So Pogacar, it seems, may have to fend for himself for the rest of the day. They will hit the Galibier next, the first of two HC climbs on today’s menu.
61km to go: A group of 11 is up front. Then another five behind them: Politt, Laporte, Rutsch, Bodnar and Bagioli.
In fact, Cherel has attacked off the front, and has a little gap.
62km to go: “Where have the days of insane solo attacks gone a la Schleck attacking on the Col d’Izoard and then the Galibier?” emails Thomas.
“Unreal attack with 60km to go. Loved every minute of that back in 2011. Don’t think I’ve seen anything like it since.”
That was the day that Cadel Evans won the Tour with a supremely gutsy defensive ride, if memory serves.
65km to go: Benoot powers away at the front of the main bunch. A couple of UAE riders mark him closely. It was predictable that a GC team would attack, and it makes sense to do it earlier in the stage, to see if they can wear down this depleted UAE train.
67km to go: UAE Team Emirates have responded to the Jumbo-Visma attack and have joined their rivals at the front of the bunch. The gap has already fallen to 7’42” between break and peloton following that injection of pace by Roglic and co.
68km to go: Primoz Roglic attacks from the main bunch! Tiesj Benoot is with him. Yates (Ineos) goes with him. The GC attacks have begun. Can Roglic strike a meaningful blow against his compatriot?
At the top of the Col du Telegraphe, meanwhile, Latour takes maximum points, holding off Rolland, with Geschke third.
The Alpecin-Deceuninck rider was off the front with Van Aert today, but now he’s out of the race. Clearly not himself, best to rest and let his body recover.
71km to go: The break has splintered and 10 riders are now up front. Barguil, Teuns, Ion Izaguirre, Van Aert, Schachmann, Cherel, Geschke, Latour, Cattaneo and Neilands.
73km to go: Worth noting that the second-highest placed rider in the break on GC is Dylan Teuns, who is 23’24” down. So even if the break got another three-four minutes, the only rider vaguely threatening Pogacar on GC would be Barguil. And of course, fine rider though he is, he is not going to be a long-term threat for overall.
74km to go: The gap is up to 9’00”.
“The Ineos tactics of staying with Pogacar until the last 50 metres of a stage and then watching him accelerate away from them each time is certainly a very bold one,” writes Paulo on email.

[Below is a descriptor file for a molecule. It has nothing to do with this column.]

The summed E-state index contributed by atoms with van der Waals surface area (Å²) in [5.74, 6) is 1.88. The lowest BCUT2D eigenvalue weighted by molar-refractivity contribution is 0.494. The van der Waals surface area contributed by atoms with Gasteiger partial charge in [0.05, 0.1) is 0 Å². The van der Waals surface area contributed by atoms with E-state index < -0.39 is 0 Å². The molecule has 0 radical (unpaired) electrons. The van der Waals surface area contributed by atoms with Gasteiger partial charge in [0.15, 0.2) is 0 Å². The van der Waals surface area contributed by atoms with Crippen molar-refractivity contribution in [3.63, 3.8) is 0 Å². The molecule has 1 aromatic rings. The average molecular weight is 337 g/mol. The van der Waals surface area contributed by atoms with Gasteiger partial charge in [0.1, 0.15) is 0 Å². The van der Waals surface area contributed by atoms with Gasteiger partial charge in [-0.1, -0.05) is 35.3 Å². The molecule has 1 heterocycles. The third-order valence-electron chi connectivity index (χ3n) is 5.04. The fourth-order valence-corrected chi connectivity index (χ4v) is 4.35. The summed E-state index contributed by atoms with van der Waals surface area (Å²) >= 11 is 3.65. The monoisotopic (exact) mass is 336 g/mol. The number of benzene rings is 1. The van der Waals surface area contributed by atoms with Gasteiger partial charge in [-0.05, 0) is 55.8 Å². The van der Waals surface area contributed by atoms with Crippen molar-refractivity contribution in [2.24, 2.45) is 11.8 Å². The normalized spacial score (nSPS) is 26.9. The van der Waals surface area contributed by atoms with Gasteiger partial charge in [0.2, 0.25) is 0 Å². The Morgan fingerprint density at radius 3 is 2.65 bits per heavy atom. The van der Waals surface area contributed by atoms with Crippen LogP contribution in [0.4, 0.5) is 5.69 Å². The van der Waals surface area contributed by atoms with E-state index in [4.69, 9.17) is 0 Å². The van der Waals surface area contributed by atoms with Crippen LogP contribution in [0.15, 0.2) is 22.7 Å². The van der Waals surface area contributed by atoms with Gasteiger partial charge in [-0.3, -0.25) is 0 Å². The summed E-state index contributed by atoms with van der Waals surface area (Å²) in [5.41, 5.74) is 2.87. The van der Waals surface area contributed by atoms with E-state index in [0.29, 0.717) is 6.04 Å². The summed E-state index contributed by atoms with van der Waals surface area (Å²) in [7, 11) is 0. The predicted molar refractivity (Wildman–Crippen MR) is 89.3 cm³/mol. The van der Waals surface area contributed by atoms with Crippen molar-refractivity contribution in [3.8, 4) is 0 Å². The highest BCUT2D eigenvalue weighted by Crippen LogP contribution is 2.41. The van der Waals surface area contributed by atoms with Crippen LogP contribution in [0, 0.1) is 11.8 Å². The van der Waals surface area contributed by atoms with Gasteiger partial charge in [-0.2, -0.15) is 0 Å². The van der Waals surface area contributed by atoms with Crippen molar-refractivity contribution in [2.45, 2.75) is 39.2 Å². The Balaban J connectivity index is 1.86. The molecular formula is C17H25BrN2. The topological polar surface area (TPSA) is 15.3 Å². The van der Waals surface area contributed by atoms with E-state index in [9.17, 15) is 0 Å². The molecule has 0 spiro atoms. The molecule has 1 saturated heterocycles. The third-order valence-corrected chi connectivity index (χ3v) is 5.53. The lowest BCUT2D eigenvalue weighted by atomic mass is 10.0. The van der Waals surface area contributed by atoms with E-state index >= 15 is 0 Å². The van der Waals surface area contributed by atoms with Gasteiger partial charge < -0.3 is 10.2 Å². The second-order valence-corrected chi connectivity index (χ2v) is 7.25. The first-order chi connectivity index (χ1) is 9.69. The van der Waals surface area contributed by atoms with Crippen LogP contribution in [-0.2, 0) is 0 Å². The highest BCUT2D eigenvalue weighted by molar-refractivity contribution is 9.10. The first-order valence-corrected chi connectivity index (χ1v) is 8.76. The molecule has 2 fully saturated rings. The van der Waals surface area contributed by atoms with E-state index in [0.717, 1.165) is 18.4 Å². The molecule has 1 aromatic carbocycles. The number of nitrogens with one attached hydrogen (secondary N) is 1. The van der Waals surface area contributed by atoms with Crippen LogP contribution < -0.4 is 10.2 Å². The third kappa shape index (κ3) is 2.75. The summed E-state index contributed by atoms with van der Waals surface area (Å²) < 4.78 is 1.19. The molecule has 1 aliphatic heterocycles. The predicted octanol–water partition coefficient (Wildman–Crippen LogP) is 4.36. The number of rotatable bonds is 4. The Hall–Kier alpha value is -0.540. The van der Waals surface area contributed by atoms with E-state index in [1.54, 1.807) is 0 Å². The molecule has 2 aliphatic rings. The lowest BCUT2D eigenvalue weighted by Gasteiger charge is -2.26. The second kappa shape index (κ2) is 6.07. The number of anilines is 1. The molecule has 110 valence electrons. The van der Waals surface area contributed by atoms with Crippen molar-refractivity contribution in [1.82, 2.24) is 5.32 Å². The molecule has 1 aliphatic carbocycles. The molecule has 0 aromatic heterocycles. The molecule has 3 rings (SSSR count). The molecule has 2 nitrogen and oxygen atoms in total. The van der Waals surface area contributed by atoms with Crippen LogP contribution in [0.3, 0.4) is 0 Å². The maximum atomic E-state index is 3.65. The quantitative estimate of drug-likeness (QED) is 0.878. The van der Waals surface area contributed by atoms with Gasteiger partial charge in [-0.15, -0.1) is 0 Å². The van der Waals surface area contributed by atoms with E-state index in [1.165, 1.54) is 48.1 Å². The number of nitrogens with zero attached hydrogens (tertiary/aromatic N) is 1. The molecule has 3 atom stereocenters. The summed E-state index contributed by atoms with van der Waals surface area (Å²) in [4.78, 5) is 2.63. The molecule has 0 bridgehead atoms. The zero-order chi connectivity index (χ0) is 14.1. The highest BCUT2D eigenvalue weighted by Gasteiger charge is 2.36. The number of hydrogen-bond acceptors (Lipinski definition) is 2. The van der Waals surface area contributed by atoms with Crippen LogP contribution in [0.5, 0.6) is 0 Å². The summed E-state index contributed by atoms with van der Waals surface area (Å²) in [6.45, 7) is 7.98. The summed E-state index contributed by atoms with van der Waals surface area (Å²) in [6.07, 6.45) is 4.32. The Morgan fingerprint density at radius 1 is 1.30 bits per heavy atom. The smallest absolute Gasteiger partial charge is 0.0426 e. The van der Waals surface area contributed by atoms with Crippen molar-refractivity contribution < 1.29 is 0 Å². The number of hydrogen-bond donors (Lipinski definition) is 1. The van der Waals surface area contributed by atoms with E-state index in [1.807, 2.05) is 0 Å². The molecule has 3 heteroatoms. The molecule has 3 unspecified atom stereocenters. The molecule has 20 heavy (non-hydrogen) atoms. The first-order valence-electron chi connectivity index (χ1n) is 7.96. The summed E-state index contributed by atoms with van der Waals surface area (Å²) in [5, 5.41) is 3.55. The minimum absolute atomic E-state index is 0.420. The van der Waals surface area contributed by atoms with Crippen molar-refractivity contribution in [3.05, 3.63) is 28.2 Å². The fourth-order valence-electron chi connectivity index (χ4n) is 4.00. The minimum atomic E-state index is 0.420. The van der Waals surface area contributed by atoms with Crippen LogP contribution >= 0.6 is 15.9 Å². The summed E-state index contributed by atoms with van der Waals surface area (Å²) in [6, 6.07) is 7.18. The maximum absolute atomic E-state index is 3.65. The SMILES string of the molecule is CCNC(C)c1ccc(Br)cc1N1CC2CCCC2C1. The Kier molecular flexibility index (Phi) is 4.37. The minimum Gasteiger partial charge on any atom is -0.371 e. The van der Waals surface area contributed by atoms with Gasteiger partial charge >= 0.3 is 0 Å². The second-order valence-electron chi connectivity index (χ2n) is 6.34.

75km to go: Oliver Naesen (AG2R) is the latest rider to have packed it in.
In the main bunch, Marc Hirschi has been dropped, so that’s another man down for UAE Team Emirates and Pogacar, for today at least. It’s all looking set up for one of the other GC teams to unleash the fury on the Col du Granon.
77km to go: Warren “Argy” Barguil is the highest rider on GC among the breakaway. He is still a whopping 13’33” down on Pogacar, though. UAE Team Emirates aren’t panicking, by any stretch: the gap is now up to 8’21”.
Here he is dodging some cows on the Tourmalet in 2015:
79km to go: Warren Barguil leads the escapees on the lower slopes of the Col du Télégraphe. Back down the road, a long way in fact, Van der Poel is swallowed up by the peloton. The gap is 7’40”.
83km to go: Van der Poel, who is seriously out of sorts at the moment, was dropped by the breakaway a while ago, so the 19 riders up front are:
Nils Politt and Max Schachman (Bora-Hansgrohe), Christophe Laporte and Wout van Aert (Jumbo-Visma), Mikaël Chérel (AG2R-Citroën), Simon Geschke and Ion Izagirre (Cofidis), Guillaume Van Keirsbulck (Alpecin-Deceuninck), Andrea Bagioli and Mattia Cattaneo (Quick-Step), Kamil Gradek and Dylan Teuns (Bahrain Victorious), Jonas Rutsch (EF Education-Easypost), Warren Barguil (Arkéa-Samsic), Mads Pedersen and Tony Gallopin (Trek-Segafredo), Maciej Bodnar, Pierre Latour (TotalEnergies) and Krists Neilands (Israel-Premier Tech).
The gap has risen to 7’25”.
85km to go: “The lyric to the lucrative europop colossus ‘Hats are Nice’ was laughably short, comprising entirely of the refrain ‘Hats are Nice’ to a background of flutes, bagpipes, triangles, kazoo and samples of cuckoos, over a nauseating, kitsch melange of insipid drum and bass,” emails Paul Griffin.
“But the litigation was lengthy. Songwriters Barguil, Gallopin, Teuns, Ion Izaguirre, Van Aert, Schachmann, Cherel, Geschke, Politt, Latour, Cattaneo, Laporte, Van der Poel, Neilands, Pedersen, Rutsch, Van Keirsbulck, Gradek, Bodnar, and Bagioli, all claimed sole ownership of the three words and negligible melody. The litigation was prolonged and bitter, not least because royalties from the intended summer pop follow up – ‘Death is an Infinite Eternal Void’ – were negligible.”
87km to go: FYI, there were four abandonments yesterday: Bennett (UAE), O’Connor (AG2R), Vuillermoz (TotalEnergies) and Durbridge (BikeExchange-Jayco).
88km to go: “It’s stinking hot in this valley,” says Bradley Wiggins on the famous Eurosport motorbike. “This is the gateway to the Tour de France, this is where it really starts now, the first real climbs, the long ones …”
The gap is nearly six minutes now.